The Best Boys and Girls: Disease sniffing dogs


Dogs can help with a multitude of issues, including sniffing out disease.   Photo by U.S. Air Force photo by Airman 1st Class Jazmin Smith

Dogs can help with a multitude of issues, including sniffing out disease.

Photo by U.S. Air Force photo by Airman 1st Class Jazmin Smith

Man’s best friend. When someone says this phrase, we immediately know exactly what they are talking about. They are fluffy creatures that sprint as fast as possible to jump on us and lick our faces when we come home. They are fuzzy animals that flop on their backs so we can rub their bellies. They love us unconditionally and will do anything for us. They are dogs. 

From simple domestic pets to service animals to working members of police and military, dogs do a lot for humans. Recently, dogs are even able to help sniff out diseases. 

This is an incredible finding. The implications this research can have in the future are vast, as perhaps dogs could even work to detect disease in very early stages. That way scientists and other medical professionals can work to find out a way to attack the disease and maybe even cure it before it is much too late. 

As service animals, dogs have been used to detect things such as upcoming seizures in someone who has epilepsy. This was affirmed in 2018, when French researchers teamed up with a U.S. based group called “Medical Mutts.” Their study consisted of collecting sweat and breath samples from people who had epilepsy. Certain samples were taken during or immediately after seizures. Even without being trained, the dogs were generally accurate in identifying which samples had the scent of a seizure.

More recent research shows dogs can detect seizures as long as 45 minutes before they occur due to their incredible sense of smell. Dogs have about 300 million olfactory receptors, which is about 50 times the number of receptors that humans have.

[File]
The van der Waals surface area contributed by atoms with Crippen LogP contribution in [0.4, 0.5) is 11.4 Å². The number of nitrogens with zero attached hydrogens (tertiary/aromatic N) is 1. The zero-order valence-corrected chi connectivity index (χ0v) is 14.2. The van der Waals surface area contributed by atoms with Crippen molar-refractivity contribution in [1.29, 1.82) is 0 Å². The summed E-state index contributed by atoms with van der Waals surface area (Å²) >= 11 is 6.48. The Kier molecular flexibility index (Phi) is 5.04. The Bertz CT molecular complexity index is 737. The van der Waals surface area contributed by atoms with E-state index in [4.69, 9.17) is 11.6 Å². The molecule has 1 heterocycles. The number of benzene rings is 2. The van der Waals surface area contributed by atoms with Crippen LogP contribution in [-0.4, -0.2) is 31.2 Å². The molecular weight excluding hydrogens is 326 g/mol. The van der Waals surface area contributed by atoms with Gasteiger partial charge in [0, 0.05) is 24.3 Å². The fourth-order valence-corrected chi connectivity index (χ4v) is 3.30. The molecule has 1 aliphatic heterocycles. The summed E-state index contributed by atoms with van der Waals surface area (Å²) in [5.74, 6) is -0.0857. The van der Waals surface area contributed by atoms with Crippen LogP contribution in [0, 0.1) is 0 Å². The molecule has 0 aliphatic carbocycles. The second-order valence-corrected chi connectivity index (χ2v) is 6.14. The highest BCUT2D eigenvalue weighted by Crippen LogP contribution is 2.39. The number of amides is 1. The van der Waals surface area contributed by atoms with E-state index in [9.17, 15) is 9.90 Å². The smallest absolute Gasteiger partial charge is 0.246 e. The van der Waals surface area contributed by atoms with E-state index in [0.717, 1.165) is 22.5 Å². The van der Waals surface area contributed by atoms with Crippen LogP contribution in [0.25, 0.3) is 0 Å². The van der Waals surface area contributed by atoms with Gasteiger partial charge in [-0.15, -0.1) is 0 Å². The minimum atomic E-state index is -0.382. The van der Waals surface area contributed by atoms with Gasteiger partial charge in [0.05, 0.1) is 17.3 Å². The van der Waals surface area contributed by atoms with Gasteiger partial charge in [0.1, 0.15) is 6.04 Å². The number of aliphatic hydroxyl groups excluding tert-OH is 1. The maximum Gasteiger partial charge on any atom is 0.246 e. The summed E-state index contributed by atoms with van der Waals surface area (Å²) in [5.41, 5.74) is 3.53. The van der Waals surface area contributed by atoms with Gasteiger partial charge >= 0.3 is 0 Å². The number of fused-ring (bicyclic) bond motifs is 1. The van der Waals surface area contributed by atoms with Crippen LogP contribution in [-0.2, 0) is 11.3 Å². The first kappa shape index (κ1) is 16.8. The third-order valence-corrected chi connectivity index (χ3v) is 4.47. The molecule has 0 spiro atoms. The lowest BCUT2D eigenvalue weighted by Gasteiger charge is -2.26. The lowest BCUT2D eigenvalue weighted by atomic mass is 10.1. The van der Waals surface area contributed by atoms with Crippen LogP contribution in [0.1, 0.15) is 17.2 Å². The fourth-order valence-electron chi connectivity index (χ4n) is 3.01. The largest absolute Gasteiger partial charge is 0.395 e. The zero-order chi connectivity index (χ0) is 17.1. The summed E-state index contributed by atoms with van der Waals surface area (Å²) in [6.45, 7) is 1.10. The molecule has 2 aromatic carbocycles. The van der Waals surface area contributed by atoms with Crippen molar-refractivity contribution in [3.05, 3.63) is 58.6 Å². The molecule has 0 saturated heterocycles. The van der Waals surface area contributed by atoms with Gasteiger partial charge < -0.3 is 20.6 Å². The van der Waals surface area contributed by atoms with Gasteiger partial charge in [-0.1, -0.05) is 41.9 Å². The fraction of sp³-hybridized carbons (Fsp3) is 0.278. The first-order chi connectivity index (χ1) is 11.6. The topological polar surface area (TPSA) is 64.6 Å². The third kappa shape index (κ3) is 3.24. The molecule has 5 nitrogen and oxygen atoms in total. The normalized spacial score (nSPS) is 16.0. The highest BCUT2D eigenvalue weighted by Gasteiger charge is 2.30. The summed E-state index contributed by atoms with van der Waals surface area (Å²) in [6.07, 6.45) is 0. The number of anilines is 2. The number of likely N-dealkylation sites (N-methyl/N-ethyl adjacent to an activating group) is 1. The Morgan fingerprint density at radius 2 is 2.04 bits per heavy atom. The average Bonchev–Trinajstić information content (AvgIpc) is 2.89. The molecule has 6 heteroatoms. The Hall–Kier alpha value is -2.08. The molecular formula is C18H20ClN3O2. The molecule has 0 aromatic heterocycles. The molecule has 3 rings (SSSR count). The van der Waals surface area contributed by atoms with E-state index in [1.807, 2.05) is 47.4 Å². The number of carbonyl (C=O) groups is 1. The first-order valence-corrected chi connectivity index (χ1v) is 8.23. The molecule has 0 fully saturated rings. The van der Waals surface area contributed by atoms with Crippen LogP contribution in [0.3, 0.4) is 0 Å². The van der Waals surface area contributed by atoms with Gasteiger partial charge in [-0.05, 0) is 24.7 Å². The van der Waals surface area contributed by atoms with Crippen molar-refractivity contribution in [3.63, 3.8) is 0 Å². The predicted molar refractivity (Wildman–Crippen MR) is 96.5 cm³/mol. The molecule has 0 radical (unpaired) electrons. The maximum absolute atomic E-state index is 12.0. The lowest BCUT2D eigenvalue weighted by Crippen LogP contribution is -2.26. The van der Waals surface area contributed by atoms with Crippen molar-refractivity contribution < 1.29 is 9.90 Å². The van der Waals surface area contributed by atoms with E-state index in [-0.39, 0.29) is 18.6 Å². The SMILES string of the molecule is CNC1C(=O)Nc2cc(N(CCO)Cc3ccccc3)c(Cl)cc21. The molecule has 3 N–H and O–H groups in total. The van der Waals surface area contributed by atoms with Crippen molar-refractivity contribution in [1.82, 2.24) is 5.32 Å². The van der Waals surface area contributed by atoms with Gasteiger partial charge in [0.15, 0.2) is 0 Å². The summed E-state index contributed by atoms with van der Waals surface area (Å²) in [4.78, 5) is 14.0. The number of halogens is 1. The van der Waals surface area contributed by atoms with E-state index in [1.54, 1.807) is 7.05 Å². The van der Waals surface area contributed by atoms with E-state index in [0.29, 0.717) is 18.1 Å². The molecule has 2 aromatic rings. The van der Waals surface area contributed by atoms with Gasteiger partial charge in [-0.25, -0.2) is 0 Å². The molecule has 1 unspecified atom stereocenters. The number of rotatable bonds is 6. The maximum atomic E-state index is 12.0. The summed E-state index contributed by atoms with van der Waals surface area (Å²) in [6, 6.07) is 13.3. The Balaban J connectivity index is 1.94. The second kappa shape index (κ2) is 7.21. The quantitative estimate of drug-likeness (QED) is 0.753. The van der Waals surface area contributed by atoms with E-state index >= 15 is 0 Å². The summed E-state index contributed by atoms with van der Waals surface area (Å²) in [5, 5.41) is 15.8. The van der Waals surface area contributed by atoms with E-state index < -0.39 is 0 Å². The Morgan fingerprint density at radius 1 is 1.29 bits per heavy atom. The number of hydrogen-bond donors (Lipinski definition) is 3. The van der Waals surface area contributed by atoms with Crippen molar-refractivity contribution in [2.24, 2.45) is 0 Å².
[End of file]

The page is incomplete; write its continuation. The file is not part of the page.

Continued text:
This does not just pertain to seizures; there have been various reports of dogs being able to sniff cancer, malaria and Parkinson’s disease. They are able to do this because the afflicted cells often smell different from the healthy cells

Early detection in many diseases is extremely important. For example, stage I cancer means the abnormality is very localized and small. As the cancer cells multiply and migrate, the stages increase. The earlier a disease such as cancer is detected, the higher the chances it can be treated, and the patient can become cancer-free. With dogs that are able to detect diseases at these early stages, treatment options will become much more effective, and the chances of survival will be much higher.  

Training dogs to be able to sniff out disease all over the world would help a lot of people — it would give scientists and doctors more opportunities to find cures for many diseases, and it would save a lot of people’s lives. 

Currently, there are dogs working as medical detection dogs in many places.  In Vancouver, dogs are working to detect the pathogen called Clostridium difficile (C. diff), which is a very dangerous pathogen that can lead to inflammation of the colon, which could subsequently lead to death. A dog named Angus is working in a Vancouver hospital in order to detect this pathogen. Because of Angus, the rate of patients contracting C. diff has declined.  

In England, dogs are being trained to detect malaria. Due to the prevalence of malaria in many nations in Sub-Saharan Africa especially, dogs being able to detect malaria could improve many people’s lives in this area. 

In the future, if dogs are successfully able to identify a multitude of diseases, it could be revolutionary in the medical field. With these good boys and girls, perhaps diseases such as cancer, malaria and many others can be detected early—and one day—even cured. 

Disclaimer: The views and opinions expressed by individual writers in the opinion section do not reflect the views and opinions of The Daily Campus or other staff members. Only articles labeled “Editorial” are the official opinions of The Daily Campus.

 Anika Veeraraghav is a weekly columnist for The Daily Campus. She can be reached via email at

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